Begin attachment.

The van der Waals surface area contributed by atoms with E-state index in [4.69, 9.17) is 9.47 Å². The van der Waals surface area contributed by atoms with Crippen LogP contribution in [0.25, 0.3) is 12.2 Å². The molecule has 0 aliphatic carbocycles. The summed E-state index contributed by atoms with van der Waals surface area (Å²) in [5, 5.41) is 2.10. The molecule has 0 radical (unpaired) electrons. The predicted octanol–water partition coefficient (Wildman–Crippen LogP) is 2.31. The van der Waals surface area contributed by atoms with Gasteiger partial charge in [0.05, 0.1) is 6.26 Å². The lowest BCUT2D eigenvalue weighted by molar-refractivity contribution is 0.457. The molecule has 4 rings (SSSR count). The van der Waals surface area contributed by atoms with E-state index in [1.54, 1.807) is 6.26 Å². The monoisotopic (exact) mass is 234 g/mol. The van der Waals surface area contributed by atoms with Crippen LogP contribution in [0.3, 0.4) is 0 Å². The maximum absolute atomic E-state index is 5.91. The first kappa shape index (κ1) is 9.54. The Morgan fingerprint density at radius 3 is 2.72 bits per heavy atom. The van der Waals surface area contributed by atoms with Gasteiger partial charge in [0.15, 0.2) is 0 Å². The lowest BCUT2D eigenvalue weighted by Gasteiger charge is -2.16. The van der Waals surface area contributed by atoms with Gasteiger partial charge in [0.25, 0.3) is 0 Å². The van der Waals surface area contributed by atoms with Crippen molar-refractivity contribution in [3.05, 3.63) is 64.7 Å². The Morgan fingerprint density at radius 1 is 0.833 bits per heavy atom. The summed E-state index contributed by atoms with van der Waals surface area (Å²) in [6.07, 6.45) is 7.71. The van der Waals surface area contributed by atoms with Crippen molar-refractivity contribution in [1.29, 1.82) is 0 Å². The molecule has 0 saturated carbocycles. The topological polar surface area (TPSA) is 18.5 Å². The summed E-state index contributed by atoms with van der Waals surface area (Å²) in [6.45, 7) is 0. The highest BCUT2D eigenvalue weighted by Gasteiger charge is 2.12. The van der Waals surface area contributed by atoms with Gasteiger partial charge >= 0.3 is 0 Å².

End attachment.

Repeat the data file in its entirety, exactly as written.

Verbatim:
The van der Waals surface area contributed by atoms with E-state index in [4.69, 9.17) is 9.47 Å². The van der Waals surface area contributed by atoms with Crippen LogP contribution in [0.25, 0.3) is 12.2 Å². The molecule has 0 aliphatic carbocycles. The summed E-state index contributed by atoms with van der Waals surface area (Å²) in [5, 5.41) is 2.10. The molecule has 0 radical (unpaired) electrons. The predicted octanol–water partition coefficient (Wildman–Crippen LogP) is 2.31. The van der Waals surface area contributed by atoms with Gasteiger partial charge in [0.05, 0.1) is 6.26 Å². The lowest BCUT2D eigenvalue weighted by molar-refractivity contribution is 0.457. The molecule has 4 rings (SSSR count). The van der Waals surface area contributed by atoms with E-state index in [1.54, 1.807) is 6.26 Å². The monoisotopic (exact) mass is 234 g/mol. The van der Waals surface area contributed by atoms with Crippen LogP contribution in [0.3, 0.4) is 0 Å². The maximum absolute atomic E-state index is 5.91. The first kappa shape index (κ1) is 9.54. The Morgan fingerprint density at radius 3 is 2.72 bits per heavy atom. The van der Waals surface area contributed by atoms with Gasteiger partial charge in [0.15, 0.2) is 0 Å². The lowest BCUT2D eigenvalue weighted by Gasteiger charge is -2.16. The van der Waals surface area contributed by atoms with Gasteiger partial charge in [0.25, 0.3) is 0 Å². The van der Waals surface area contributed by atoms with Crippen molar-refractivity contribution in [3.05, 3.63) is 64.7 Å². The Morgan fingerprint density at radius 1 is 0.833 bits per heavy atom. The summed E-state index contributed by atoms with van der Waals surface area (Å²) in [6.07, 6.45) is 7.71. The van der Waals surface area contributed by atoms with Crippen molar-refractivity contribution in [1.29, 1.82) is 0 Å². The molecule has 0 saturated carbocycles. The topological polar surface area (TPSA) is 18.5 Å². The summed E-state index contributed by atoms with van der Waals surface area (Å²) in [6.45, 7) is 0. The highest BCUT2D eigenvalue weighted by Gasteiger charge is 2.12. The van der Waals surface area contributed by atoms with Gasteiger partial charge >= 0.3 is 0 Å².